NEW AGE CLASSIC – CHRYSLER CROSSFIRE

NEW AGE CLASSIC – CHRYSLER CROSSFIRE

Posted by Matt Bell on 18th April 2018

Built during the union of Daimler and Chrysler, the Crossfire is essentially a first-generation SLK, sharing 80% of its components. So why did it get a bad reputation here?

I get the sense the above question is down to badge snobbery. Socio-economic status is very important to folk in the UK. We like one-upmanship, we like to feel that we’re important, show off our achievements, but we do this through items like cars. I know you know exactly what I mean here. We look at a Kia, or a Dacia as knock-off cars, maybe even Skoda to some extent.

A more modern example, and carrying more relevance in this case: take the upcoming Toyota Supra and BMW Z4. Both cars will be the same, with the same engine and body but both will be badged by their respective companies. My guess is that the owner of the BMW will be seen as the more affluent higher achiever of the two. That’s exactly the case with the Chrysler Crossfire and Mercedes SLK. The Merc driver will be seen as having done better in life, shall we say.

I bring this up because when I mentioned to someone about the two cars they immediately said the Mercedes was the better car. “But they’re much of the same car,” I insisted, pointing out that in fact 80% of the two are the same. “No, the Mercedes will always be the better car…” Right.

So the poor Chrysler is already off to a bad start. But, could this poor start help the genuine enthusiast in the long run? The used market, with comparative engines, commands roughly £1500 more for the SLK than the Chrysler. One point back to the Crossfire.

Let’s talk about the car as a modern classic. The basics are that it was built from 2003-2007 and features a 3.2-litre Mercedes V6 with 215bhp in standard trim and 330bhp in supercharged (AMG powered) SRT-6 trim. The engine was mated to a Mercedes five-speed G-Tronic automatic or a six-speed manual from Chrysler, with the majority of owners opting for the former according to the cars for sale today.

Power was sent to the rear wheels and the two body styles were either hard-top coupé or open-top roadster. In short, it shares the SLK platform from the first generation R170 car. The second generation SLK used the R171 platform, which was introduced in 2005.

The Chrysler is an odd one in my eyes, being neither pretty nor ugly. From some angles it works, from others it doesn’t quite work. But as a package it’s good. It’s certainly a whole lot better than Chrysler’s other attempts in the UK… namely the PT Cruiser.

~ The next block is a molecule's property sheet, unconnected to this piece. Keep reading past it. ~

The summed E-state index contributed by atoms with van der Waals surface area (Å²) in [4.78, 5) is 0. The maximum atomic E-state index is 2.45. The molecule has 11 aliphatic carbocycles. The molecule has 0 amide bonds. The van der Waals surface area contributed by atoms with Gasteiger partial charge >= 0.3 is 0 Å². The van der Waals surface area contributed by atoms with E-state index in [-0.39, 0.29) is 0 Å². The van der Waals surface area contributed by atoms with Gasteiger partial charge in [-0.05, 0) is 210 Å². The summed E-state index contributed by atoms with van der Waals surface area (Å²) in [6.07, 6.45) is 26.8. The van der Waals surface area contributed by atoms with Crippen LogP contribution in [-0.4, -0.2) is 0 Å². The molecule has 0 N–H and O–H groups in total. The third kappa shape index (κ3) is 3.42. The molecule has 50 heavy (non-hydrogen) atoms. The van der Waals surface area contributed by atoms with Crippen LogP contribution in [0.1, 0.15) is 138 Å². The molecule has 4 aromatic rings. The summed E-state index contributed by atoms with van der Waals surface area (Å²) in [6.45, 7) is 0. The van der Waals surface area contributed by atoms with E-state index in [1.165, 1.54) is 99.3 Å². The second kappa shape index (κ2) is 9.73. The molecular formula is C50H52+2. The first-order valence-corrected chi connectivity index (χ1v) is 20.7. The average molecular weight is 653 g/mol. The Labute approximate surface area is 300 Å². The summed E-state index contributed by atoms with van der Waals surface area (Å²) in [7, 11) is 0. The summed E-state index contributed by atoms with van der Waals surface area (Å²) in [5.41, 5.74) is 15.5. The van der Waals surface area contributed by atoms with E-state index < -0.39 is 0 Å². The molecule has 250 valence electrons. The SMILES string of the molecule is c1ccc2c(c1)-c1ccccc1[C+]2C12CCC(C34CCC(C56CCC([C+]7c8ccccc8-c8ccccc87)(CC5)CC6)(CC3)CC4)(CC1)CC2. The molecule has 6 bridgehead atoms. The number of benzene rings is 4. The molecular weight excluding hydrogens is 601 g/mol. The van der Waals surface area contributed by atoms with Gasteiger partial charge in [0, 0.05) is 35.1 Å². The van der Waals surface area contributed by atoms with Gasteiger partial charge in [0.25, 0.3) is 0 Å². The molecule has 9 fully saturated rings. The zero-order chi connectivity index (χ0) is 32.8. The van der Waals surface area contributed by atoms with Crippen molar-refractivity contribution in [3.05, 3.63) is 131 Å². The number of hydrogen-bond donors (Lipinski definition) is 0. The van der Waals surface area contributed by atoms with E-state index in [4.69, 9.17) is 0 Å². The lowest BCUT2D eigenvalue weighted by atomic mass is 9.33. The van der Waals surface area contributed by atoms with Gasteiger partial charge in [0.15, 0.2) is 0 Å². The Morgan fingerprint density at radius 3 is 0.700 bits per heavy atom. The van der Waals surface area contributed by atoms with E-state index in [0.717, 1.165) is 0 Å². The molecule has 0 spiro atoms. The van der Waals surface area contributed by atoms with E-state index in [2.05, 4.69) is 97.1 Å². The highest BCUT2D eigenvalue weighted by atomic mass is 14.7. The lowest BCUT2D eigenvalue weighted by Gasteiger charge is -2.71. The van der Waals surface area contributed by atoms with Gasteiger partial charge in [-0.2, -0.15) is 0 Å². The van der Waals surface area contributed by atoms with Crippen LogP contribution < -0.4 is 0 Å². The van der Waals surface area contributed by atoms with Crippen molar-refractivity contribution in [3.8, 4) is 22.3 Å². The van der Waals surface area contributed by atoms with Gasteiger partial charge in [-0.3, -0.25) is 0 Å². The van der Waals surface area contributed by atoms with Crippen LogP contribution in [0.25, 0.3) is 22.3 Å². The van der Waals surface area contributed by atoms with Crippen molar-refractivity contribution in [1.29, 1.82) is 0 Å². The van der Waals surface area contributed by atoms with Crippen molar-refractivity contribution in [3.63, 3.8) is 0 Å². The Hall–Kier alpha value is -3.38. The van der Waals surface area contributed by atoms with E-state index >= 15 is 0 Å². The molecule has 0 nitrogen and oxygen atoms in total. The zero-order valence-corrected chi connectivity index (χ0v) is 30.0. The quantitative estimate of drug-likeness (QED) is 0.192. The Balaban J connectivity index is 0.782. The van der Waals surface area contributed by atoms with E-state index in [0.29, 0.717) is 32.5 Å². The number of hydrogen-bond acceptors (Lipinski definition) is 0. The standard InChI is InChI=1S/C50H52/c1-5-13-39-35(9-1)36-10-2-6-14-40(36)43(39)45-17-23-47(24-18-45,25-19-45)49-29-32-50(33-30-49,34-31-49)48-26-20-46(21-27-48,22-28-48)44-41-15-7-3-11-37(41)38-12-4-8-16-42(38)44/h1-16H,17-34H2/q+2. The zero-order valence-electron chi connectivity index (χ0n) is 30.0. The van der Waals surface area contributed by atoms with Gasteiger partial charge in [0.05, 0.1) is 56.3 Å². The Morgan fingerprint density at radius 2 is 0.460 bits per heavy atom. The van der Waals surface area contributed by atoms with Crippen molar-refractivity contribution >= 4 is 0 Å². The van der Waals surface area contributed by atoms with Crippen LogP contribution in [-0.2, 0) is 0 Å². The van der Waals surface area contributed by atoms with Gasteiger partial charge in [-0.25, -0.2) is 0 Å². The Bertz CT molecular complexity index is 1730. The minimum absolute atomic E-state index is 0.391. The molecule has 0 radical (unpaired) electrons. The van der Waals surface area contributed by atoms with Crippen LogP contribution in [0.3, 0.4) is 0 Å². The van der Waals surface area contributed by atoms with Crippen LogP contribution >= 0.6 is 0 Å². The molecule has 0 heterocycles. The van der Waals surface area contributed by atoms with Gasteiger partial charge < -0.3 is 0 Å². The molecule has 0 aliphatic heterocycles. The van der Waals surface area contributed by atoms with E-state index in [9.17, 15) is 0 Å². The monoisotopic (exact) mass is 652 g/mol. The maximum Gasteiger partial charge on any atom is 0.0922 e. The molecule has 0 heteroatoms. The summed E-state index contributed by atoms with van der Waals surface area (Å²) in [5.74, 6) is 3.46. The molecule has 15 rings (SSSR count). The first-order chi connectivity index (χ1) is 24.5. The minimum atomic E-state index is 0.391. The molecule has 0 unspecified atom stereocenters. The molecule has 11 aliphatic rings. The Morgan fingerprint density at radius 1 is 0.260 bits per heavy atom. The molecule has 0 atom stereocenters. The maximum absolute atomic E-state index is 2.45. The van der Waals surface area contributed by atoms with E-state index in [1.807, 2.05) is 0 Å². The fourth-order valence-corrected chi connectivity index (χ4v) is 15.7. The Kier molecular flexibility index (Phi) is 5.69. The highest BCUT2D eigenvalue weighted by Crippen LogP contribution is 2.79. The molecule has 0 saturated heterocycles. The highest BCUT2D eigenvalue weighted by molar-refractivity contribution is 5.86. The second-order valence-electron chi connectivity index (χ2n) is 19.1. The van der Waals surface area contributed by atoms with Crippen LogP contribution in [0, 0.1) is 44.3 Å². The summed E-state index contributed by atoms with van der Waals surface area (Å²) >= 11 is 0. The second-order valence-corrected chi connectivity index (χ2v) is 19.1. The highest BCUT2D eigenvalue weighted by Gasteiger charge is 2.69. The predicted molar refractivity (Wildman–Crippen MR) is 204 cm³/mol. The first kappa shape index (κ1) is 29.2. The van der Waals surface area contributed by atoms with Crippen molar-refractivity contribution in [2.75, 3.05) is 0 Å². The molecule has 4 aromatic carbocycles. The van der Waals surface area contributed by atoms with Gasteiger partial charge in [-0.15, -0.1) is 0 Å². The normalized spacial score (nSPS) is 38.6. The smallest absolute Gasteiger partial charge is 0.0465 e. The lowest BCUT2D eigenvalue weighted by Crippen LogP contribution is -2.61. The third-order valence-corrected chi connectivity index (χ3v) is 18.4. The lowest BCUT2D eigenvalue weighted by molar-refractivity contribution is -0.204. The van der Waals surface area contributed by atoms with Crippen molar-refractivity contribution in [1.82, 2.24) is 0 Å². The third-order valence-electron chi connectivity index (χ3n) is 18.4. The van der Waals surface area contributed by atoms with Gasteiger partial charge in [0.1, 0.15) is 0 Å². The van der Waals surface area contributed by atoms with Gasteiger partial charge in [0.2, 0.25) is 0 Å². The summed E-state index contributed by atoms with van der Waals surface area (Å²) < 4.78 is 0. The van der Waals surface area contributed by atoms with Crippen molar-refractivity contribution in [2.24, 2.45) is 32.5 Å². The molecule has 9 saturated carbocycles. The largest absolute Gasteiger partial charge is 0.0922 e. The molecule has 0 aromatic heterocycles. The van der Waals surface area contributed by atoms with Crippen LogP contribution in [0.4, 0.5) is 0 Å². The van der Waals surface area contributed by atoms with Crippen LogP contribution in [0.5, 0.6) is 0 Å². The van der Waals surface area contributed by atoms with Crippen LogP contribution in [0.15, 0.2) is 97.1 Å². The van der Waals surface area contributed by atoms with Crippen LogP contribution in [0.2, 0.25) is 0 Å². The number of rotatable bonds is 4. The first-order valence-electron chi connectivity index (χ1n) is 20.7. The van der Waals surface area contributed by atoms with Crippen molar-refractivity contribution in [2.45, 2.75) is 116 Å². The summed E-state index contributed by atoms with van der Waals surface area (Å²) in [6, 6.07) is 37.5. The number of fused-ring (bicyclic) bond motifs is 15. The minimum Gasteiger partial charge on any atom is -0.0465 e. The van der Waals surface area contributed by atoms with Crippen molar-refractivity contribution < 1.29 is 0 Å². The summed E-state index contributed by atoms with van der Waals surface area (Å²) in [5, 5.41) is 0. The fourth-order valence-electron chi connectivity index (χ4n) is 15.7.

You do have to admire Chrysler though; the Crossfire’s body is certainly unconventional. It could have quite easily toned down the styling and based it even more closely on the SLK, but it chose not to. Its plan? To attract customers with a stylish fastback body and keep customers with the Mercedes running gear. The addition of a hardtop over the SLK enabled Chrysler to equip the car with higher rigidity, something it claimed was stronger than a 911.
The suspension system is also borrowed from Mercedes, although again unconventional.

The upper front control arms are taken from the W210 E-class, while the lower control arms are from the C-class saloon, as also used on the first generation SLK. The multilink rear suspension is again borrowed from the SLK, but revised and modified by Chrysler to allow for wider 9×19 inch wheels at the rear, while the fronts sat at 7.5×18 inch. To accommodate for the wider wheels – and add to overall rigidity – the rear has a thicker anti-roll bar compared to the SLK, as well as firmer damping. The brakes are taken straight from the SLK, too.

The Crossfire does well in handling tests. Car and Driver noted that in their tests, the Crossfire suffered less from understeer than the 350Z, arguably a direct competitor, also featuring a V6. Critics have suggested that while the rear is sticky and makes the car feel planted through the corners, inducing small slides is possible, as well as transferring the weight through apexes by letting the rear slide, but it feels snappy and uncontrolled; whereas cars like the 350Z allow you to play with the rear much more.

The manual is also the car to have, with the automatic a little slow in action. But most cars for sale are automatics, so you could be hard pushed to find a manual.

Ultimately, the Chrysler Crossfire presents itself as a fairly attractive buy; a 3.2-litre Mercedes V6 with over 200bhp, a manual gearbox, rear-wheel drive and the feeling of a sports car. Its unique styling will have people going a little ‘Marmite’ over it, but you’ll certainly stand out from the crowd. Ownership will also land you with a fairly exclusive but active following in the Crossfire Owners’ Club. With the Mercedes platform underneath, this Crossfire is well on its way to modern classic status.